Bankruptcy laws don’t require a legal status or U.S. citizenship for a debtor in order to file for Bankruptcy. The U.S. Code, in its title 11 for Bankruptcy, chapter 1 § 109 titled “Who May be a debtor” states that: (a) Notwithstanding any other provision of this section, only a person that resides or has a domicile, a place of business, or property in the United States, or a municipality, may be a debtor under this title. (1)
Therefore, you can file Bankruptcy if you have resided in the United States and had obtained an ITIN (Individual Identification Tax Number).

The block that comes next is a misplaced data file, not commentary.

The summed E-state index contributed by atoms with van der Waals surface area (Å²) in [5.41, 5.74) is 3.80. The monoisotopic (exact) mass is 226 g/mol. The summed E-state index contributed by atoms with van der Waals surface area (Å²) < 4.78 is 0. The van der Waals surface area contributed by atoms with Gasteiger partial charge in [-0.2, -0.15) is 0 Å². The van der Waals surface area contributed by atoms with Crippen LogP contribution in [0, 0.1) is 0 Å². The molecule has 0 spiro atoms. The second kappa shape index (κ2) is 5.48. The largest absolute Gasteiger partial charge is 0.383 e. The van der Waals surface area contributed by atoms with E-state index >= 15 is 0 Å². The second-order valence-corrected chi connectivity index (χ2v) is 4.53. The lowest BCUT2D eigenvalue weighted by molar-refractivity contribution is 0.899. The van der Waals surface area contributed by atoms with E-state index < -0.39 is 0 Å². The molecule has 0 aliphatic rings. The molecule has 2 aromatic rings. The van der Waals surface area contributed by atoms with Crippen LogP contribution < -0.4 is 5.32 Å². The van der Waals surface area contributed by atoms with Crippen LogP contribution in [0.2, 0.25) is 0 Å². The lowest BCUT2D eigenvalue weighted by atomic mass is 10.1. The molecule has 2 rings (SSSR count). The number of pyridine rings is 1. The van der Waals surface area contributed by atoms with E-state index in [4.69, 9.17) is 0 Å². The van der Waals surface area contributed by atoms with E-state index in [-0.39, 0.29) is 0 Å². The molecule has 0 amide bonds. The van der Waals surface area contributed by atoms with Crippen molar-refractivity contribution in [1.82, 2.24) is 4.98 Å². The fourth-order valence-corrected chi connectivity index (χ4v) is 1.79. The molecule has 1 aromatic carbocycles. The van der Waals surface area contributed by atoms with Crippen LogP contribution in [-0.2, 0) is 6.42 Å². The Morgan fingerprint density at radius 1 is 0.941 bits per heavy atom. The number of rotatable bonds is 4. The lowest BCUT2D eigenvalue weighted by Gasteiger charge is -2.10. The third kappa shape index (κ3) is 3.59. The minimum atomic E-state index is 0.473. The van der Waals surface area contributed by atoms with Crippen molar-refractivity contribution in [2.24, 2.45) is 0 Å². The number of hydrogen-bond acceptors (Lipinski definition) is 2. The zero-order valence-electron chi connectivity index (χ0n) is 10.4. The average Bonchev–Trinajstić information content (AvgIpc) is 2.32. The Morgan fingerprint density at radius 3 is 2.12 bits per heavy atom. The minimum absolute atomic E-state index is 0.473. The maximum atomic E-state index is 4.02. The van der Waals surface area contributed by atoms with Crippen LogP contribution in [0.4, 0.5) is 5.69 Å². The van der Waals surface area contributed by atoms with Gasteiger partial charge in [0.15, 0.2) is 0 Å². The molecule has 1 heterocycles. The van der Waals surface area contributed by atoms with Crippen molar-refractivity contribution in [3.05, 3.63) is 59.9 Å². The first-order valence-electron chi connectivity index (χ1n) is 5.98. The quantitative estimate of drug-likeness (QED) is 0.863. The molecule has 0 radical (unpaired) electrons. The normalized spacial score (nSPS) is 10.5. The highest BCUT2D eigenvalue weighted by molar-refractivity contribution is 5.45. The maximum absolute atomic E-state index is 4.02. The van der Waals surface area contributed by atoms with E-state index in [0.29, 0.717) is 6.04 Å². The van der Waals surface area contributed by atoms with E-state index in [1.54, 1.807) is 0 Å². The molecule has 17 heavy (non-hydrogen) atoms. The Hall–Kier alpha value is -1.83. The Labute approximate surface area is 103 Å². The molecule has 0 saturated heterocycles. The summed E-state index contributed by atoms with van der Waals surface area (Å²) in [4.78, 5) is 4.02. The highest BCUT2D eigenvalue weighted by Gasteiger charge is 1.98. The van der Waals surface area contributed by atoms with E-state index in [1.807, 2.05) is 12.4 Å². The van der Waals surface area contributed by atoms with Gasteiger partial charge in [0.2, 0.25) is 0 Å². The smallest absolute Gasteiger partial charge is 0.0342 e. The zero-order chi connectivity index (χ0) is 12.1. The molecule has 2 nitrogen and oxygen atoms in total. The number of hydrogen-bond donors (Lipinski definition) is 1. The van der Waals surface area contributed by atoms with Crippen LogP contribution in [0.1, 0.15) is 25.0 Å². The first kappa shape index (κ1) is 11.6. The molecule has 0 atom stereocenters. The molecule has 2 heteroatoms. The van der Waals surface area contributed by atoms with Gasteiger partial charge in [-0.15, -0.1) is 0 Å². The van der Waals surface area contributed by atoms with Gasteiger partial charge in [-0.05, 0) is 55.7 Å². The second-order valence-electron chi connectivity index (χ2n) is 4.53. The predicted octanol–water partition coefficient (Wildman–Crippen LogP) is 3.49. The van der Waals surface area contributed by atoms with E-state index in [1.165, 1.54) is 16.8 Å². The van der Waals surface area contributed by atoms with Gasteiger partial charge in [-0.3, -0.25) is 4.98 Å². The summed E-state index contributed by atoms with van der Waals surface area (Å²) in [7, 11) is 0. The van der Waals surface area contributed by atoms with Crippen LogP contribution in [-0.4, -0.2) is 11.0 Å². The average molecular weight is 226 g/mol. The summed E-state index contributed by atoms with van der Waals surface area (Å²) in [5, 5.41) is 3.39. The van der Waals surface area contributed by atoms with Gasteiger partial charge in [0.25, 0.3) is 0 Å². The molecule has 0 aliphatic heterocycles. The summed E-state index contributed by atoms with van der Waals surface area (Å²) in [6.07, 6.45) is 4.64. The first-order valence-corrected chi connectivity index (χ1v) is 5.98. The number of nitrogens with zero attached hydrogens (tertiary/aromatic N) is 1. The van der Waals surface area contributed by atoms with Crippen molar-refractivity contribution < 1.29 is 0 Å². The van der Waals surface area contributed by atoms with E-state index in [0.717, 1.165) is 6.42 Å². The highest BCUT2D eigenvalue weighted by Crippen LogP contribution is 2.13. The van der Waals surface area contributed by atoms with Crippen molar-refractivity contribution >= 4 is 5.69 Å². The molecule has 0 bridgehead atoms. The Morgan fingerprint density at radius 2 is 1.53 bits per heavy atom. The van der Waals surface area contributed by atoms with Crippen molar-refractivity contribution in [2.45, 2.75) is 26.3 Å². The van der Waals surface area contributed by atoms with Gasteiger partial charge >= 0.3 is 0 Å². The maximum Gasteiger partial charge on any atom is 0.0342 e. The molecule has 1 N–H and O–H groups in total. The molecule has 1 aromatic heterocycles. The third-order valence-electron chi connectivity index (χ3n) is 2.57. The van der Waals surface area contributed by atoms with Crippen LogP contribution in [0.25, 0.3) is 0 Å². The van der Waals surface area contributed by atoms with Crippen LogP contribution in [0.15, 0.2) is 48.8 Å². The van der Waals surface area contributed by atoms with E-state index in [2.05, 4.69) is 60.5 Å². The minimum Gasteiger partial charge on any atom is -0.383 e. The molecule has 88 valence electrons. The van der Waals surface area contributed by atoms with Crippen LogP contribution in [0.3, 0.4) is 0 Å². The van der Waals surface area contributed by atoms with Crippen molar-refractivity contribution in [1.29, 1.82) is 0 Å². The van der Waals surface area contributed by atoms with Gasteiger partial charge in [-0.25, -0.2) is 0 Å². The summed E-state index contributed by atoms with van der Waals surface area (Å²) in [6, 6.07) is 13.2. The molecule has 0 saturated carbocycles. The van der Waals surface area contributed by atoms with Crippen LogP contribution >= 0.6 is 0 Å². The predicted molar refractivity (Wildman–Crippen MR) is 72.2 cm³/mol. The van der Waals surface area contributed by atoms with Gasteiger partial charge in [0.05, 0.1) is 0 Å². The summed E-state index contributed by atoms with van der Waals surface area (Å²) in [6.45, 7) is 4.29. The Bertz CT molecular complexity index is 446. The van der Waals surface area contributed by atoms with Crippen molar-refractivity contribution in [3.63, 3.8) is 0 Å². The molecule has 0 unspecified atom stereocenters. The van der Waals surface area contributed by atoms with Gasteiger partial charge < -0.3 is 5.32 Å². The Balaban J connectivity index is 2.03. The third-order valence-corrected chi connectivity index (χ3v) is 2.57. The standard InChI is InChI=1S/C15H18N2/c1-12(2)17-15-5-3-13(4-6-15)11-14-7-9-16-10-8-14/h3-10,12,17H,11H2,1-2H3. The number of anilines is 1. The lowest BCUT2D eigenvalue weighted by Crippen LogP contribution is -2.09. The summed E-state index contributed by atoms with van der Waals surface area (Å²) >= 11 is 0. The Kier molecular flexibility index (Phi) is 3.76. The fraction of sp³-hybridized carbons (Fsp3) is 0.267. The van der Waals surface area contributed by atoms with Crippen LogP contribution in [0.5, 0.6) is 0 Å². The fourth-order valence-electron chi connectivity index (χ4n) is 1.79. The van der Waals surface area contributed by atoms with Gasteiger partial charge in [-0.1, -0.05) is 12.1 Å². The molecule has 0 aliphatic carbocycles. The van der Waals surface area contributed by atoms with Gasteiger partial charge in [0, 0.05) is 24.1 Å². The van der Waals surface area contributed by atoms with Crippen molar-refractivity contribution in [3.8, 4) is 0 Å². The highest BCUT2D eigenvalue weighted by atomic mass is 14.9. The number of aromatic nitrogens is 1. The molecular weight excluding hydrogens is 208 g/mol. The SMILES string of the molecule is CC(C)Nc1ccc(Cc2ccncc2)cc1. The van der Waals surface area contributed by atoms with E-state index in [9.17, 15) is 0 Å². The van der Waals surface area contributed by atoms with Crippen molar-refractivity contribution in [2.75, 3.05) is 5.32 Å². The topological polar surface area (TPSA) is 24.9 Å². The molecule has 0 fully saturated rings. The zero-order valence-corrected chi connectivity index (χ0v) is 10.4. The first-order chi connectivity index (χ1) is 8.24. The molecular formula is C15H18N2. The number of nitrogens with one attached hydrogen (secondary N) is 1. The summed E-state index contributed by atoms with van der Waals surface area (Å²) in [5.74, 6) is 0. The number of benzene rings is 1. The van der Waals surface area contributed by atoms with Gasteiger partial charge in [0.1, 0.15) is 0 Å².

The Internal Revenue Service issues ITINs to help individuals comply with the U.S. tax laws, and to provide a means to efficiently process and account for tax returns and payments for those not eligible for Social Security Numbers (SSNs). (2)
If you have used another Social Security Number to obtain a loan or credit, you should consult an Attorney because the debts might not be dischargeable. Also, Bankruptcy petitions are public documents, therefore it is important that you get advice from an Attorney to avoid further investigations related to identity theft for filing with a Social Security Number that doesn’t belong to you.
If you would like to know if Bankruptcy can be an option for you, please see this link https://www.scholnicklaw.com/bankruptcy-intake-form/ for a Bankruptcy Intake in my website.